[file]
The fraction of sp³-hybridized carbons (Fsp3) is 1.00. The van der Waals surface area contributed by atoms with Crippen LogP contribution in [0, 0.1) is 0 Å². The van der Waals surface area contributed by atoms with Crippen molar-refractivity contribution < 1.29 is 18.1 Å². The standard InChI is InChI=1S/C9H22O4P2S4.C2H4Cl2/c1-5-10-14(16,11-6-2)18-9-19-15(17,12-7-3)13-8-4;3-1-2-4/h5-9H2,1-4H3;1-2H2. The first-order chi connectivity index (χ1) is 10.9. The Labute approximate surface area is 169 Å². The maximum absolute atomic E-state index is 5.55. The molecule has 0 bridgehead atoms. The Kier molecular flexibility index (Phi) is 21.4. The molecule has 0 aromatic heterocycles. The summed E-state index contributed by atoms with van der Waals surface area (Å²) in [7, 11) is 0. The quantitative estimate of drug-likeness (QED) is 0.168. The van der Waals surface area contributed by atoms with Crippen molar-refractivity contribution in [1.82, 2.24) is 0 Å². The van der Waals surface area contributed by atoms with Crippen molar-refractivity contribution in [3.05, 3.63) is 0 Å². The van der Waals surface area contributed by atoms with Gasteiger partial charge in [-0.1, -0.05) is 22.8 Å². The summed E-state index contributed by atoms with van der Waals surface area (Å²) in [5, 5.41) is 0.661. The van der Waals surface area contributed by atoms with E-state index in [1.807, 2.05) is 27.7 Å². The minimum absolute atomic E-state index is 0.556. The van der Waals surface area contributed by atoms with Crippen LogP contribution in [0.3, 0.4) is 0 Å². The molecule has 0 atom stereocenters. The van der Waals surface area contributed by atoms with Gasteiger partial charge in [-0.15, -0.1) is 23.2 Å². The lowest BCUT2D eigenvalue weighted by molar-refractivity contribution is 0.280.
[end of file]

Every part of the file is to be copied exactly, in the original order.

The fraction of sp³-hybridized carbons (Fsp3) is 1.00. The van der Waals surface area contributed by atoms with Crippen LogP contribution in [0, 0.1) is 0 Å². The van der Waals surface area contributed by atoms with Crippen molar-refractivity contribution < 1.29 is 18.1 Å². The standard InChI is InChI=1S/C9H22O4P2S4.C2H4Cl2/c1-5-10-14(16,11-6-2)18-9-19-15(17,12-7-3)13-8-4;3-1-2-4/h5-9H2,1-4H3;1-2H2. The first-order chi connectivity index (χ1) is 10.9. The Labute approximate surface area is 169 Å². The maximum absolute atomic E-state index is 5.55. The molecule has 0 bridgehead atoms. The Kier molecular flexibility index (Phi) is 21.4. The molecule has 0 aromatic heterocycles. The summed E-state index contributed by atoms with van der Waals surface area (Å²) in [7, 11) is 0. The quantitative estimate of drug-likeness (QED) is 0.168. The van der Waals surface area contributed by atoms with Crippen molar-refractivity contribution in [1.82, 2.24) is 0 Å². The van der Waals surface area contributed by atoms with Crippen molar-refractivity contribution in [3.05, 3.63) is 0 Å². The van der Waals surface area contributed by atoms with Gasteiger partial charge in [-0.1, -0.05) is 22.8 Å². The summed E-state index contributed by atoms with van der Waals surface area (Å²) in [5, 5.41) is 0.661. The van der Waals surface area contributed by atoms with E-state index in [1.807, 2.05) is 27.7 Å². The minimum absolute atomic E-state index is 0.556. The van der Waals surface area contributed by atoms with Crippen LogP contribution in [0.3, 0.4) is 0 Å². The molecule has 0 atom stereocenters. The van der Waals surface area contributed by atoms with Gasteiger partial charge in [-0.15, -0.1) is 23.2 Å². The lowest BCUT2D eigenvalue weighted by molar-refractivity contribution is 0.280.